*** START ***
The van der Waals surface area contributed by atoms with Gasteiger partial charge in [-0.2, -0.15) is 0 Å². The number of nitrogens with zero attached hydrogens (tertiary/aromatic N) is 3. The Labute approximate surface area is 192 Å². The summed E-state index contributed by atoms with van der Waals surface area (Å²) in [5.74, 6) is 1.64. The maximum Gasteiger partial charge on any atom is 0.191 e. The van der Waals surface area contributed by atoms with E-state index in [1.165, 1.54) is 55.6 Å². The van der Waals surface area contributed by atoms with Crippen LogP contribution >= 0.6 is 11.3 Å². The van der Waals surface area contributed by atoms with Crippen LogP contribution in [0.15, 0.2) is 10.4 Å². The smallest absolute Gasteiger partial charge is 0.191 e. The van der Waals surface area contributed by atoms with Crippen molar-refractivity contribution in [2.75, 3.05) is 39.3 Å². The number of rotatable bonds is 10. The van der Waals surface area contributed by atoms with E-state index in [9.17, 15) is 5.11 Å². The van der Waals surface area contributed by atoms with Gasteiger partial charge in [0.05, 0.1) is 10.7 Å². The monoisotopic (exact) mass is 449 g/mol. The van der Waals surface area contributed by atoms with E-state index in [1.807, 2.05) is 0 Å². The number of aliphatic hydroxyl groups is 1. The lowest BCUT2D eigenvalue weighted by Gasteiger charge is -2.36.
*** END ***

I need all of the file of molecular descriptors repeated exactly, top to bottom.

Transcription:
The van der Waals surface area contributed by atoms with Gasteiger partial charge in [-0.2, -0.15) is 0 Å². The number of nitrogens with zero attached hydrogens (tertiary/aromatic N) is 3. The Labute approximate surface area is 192 Å². The summed E-state index contributed by atoms with van der Waals surface area (Å²) in [5.74, 6) is 1.64. The maximum Gasteiger partial charge on any atom is 0.191 e. The van der Waals surface area contributed by atoms with E-state index in [1.165, 1.54) is 55.6 Å². The van der Waals surface area contributed by atoms with Crippen LogP contribution >= 0.6 is 11.3 Å². The van der Waals surface area contributed by atoms with Crippen LogP contribution in [0.15, 0.2) is 10.4 Å². The smallest absolute Gasteiger partial charge is 0.191 e. The van der Waals surface area contributed by atoms with Crippen molar-refractivity contribution in [2.75, 3.05) is 39.3 Å². The number of rotatable bonds is 10. The van der Waals surface area contributed by atoms with E-state index in [9.17, 15) is 5.11 Å². The van der Waals surface area contributed by atoms with Gasteiger partial charge in [0.05, 0.1) is 10.7 Å². The monoisotopic (exact) mass is 449 g/mol. The van der Waals surface area contributed by atoms with E-state index in [1.807, 2.05) is 0 Å². The number of aliphatic hydroxyl groups is 1. The lowest BCUT2D eigenvalue weighted by Gasteiger charge is -2.36.